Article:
and pointed out the population’s susceptibility to chronic diseases. They felt that
that type of health promotion intervention could decrease health disparities between the Arab and Jewish population. Participants observed that changing the attitudes and perceptions of family members
would help. Finally, participants suggested that by enhancing individual self-efficacy and addressing personal impediments, some cultural barriers could be overcome (Table 2).
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To the best of our knowledge, this is the first qualitative study to examine facilitators and barriers to physical activity in the Arab population
either in Israel or the Middle East. A number of cross-sectional studies have examined levels of adherence to physical activity in Arab or Muslim populations (1,11,12), but cultural and environmental impediments to physical activity have not been investigated (13).
We attempt to bridge this gap by illuminating cultural,
environmental, and religious facilitators and barriers to physical activity among Arab Israelis.
Although participants recognized the importance of physical activity in health promotion and chronic disease prevention, most admitted to being not regularly active, which is consistent with findings in a multiethnic sample of older adults (14). The contradiction between awareness of the importance of physical activity and lack of exercise could be explained by the role social norms play as a barrier to physical activity. Intracommunal consensus influences the minority to conform to norms of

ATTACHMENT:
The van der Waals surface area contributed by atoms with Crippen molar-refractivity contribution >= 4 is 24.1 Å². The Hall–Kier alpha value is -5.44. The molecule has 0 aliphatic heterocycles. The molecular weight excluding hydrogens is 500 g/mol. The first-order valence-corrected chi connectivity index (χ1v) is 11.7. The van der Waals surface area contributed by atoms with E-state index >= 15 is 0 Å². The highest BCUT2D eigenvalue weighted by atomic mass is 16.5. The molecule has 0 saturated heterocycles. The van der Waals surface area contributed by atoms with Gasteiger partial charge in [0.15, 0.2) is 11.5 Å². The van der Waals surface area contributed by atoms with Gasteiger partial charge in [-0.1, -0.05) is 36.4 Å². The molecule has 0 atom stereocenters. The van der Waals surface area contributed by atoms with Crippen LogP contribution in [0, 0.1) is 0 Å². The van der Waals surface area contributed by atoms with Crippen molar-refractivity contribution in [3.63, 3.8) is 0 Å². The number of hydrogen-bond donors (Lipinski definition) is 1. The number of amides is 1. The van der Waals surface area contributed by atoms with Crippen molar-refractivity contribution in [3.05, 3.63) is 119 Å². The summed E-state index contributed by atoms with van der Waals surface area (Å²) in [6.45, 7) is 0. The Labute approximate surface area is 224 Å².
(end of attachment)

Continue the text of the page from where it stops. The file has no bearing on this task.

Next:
the majority, particularly when living in an extended-family structure (15). Thus, living in an extended-family setting, which deemphasizes the importance of physical activity, prevented participants from leading a physically active lifestyle. The local community had been on occasion verbally disruptive or abusive of individuals or groups attempting to be physically active. Women, in particular, had to abide by cultural standards and often found themselves exercising in adjacent Jewish towns or
at odd hours so that they would not be noticed by neighbors. A social environment conducive to physical activity
(e.g., seeing people being physically active in your neighborhood) increases the likelihood of achieving recommended levels of physical activity (16).
Participants perceived religion to be a facilitating factor because the Muslim scriptures justified physical activity. However, quantitative data from a parallel survey revealed no significant difference in physical activity levels between religious and nonreligious Arab students. Furthermore, some religious participants expressed fatalistic views of health, which impede health-promoting behaviors by reducing self-efficacy and increasing external locus of control (17). Fatalism has also been
found to act as a barrier to preventive health behavior among other minority populations (e.g., African Americans) and other cultures worldwide (18-21).
The Social Ecological Model (22-24), which acknowledges many factors that influence health behavior, could be used to examine the results of our study. Interpersonal factors, such as social environment and level of social support, had a greater effect on the behavior of study participants than did intrapersonal factors (e.g., attitude, self-efficacy). Female participants, for instance, reported that group camaraderie, rather than self-efficacy, encouraged them to become or stay
physically active. Additionally, the Social Ecological Model’s emphasis on environment and policy